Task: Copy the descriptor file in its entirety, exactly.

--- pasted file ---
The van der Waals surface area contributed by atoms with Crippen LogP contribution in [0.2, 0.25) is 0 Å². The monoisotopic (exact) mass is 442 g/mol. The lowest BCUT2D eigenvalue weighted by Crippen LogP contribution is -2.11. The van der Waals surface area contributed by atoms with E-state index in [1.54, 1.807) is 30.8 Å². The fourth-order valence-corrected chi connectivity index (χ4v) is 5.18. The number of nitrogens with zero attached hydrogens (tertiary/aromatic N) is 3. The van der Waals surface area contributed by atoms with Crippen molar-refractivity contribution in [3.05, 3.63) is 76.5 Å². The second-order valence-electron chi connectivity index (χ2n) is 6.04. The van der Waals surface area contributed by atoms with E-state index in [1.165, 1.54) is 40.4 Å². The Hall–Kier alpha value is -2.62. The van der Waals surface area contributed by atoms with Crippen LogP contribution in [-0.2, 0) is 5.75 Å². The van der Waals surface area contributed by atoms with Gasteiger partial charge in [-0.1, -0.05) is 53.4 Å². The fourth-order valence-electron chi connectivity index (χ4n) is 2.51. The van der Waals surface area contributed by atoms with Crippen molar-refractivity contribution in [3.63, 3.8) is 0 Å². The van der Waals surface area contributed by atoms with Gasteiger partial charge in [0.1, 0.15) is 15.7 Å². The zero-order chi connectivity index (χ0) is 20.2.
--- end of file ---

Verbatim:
The van der Waals surface area contributed by atoms with Crippen LogP contribution in [0.2, 0.25) is 0 Å². The monoisotopic (exact) mass is 442 g/mol. The lowest BCUT2D eigenvalue weighted by Crippen LogP contribution is -2.11. The van der Waals surface area contributed by atoms with E-state index in [1.54, 1.807) is 30.8 Å². The fourth-order valence-corrected chi connectivity index (χ4v) is 5.18. The number of nitrogens with zero attached hydrogens (tertiary/aromatic N) is 3. The van der Waals surface area contributed by atoms with Crippen molar-refractivity contribution in [3.05, 3.63) is 76.5 Å². The second-order valence-electron chi connectivity index (χ2n) is 6.04. The van der Waals surface area contributed by atoms with E-state index in [1.165, 1.54) is 40.4 Å². The Hall–Kier alpha value is -2.62. The van der Waals surface area contributed by atoms with Crippen LogP contribution in [-0.2, 0) is 5.75 Å². The van der Waals surface area contributed by atoms with Gasteiger partial charge in [-0.1, -0.05) is 53.4 Å². The fourth-order valence-electron chi connectivity index (χ4n) is 2.51. The van der Waals surface area contributed by atoms with Crippen molar-refractivity contribution in [3.63, 3.8) is 0 Å². The van der Waals surface area contributed by atoms with Gasteiger partial charge in [0.1, 0.15) is 15.7 Å². The zero-order chi connectivity index (χ0) is 20.2.